The U.S. Equal Employment Opportunity Commission
EEOC Performance and Accountability Report FY 2004


Appendix A: Biographies of the Commissioners and General Counsel

Cari M. Dominguez, Chair

Photo of Chair DominguezCari M. Dominguez is the 12th Chair of the U.S. Equal Employment Opportunity Commission. She was nominated by President George W. Bush and unanimously confirmed by the U.S. Senate. Her five-year term expires on July 1, 2006.

As EEOC Chair, Ms. Dominguez continues her distinguished career in the federal government, having served from 1989-1993 in the U.S. Department of Labor as Assistant Secretary for Employment Standards and as Director of the Office of Federal Contract Compliance Programs. In the latter capacity, she launched and led the Labor Department's "Glass Ceiling Initiative," designed to remove invisible barriers from the workplace.

Ms. Dominguez brings to the Commission a broad perspective and a wealth of expertise in employment and workplace issues gained in a variety of settings: as a small business owner, as a consultant, and as a corporate executive. She owned Dominguez & Associates, a management consulting firm that serviced many Fortune 500 companies in the areas of workforce preparedness assessments and employment related issues. She was a partner at Heidrick & Struggles and a Director at Spencer Stuart, two globally recognized executive search firms. Her corporate experience includes various human resources positions with Bank America Corporation, including Director of Executive Programs.

Naomi Churchill Earp, Vice Chair

Photo of Vice Chair EarpNaomi Churchill Earp joined the EEOC on April 28, 2003, to serve in the capacity of Vice Chair. She received a recess appointment by President George W. Bush on April 22 to complete the remainder of a five-year term expiring July 1, 2005. She was subsequently re-nominated by President Bush and confirmed by the U.S. Senate in October 2003.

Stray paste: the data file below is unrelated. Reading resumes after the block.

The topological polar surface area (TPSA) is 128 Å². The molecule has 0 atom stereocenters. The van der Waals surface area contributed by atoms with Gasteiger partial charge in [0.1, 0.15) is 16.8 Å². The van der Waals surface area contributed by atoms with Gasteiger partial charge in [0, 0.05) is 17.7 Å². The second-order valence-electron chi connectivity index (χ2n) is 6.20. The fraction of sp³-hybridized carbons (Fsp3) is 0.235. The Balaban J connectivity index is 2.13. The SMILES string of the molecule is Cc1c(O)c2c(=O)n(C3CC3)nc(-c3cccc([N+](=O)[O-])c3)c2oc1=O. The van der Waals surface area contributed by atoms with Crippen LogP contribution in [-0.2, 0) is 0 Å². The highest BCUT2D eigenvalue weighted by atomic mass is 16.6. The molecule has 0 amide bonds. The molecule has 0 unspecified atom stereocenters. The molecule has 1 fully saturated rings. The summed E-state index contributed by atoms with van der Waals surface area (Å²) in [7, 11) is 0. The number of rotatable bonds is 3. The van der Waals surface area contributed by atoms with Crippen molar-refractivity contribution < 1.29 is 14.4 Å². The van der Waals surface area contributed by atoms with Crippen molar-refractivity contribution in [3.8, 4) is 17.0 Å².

Ms. Earp's work experience in promoting diversity in the EEO field includes a series of progressively responsible leadership positions with various Federal agencies, including the National Institute of Standards and Technology, the National Institutes of Health, the Federal Deposit Insurance Corporation, and the U.S. Department of Agriculture. She brings to the EEOC refined expertise in the EEO field, as well as, hands-on leadership and management experience.

Paul Steven Miller, Commissioner
Term Expired: July 2004

Photo of Commissioner MillerPaul Steven Miller was one of the longest serving Commissioners in the 40-year history of EEOC. He was first nominated as a Commissioner of the EEOC by President Bill Clinton in May 1994, and was unanimously confirmed by the Senate several months later. The Senate twice more unanimously confirmed Mr. Miller as Commissioner.

Prior to his appointment at EEOC, Mr. Miller was Deputy Director of the U.S. Office of Consumer Affairs and as the White House liaison to the disability community. Earlier, he was the Director of Litigation for the Western Law Center for Disability Rights, a non-profit legal services center specializing in disability rights issues. There, Mr. Miller litigated disability rights cases of all types, including employment, education, transportation, and access discrimination. He was also an Adjunct Professor of Law at Loyola Law School in Los Angeles and a Visiting Lecturer of Law at the University of California at Los Angeles. Mr. Miller began his career as a litigator for a large Los Angeles law firm.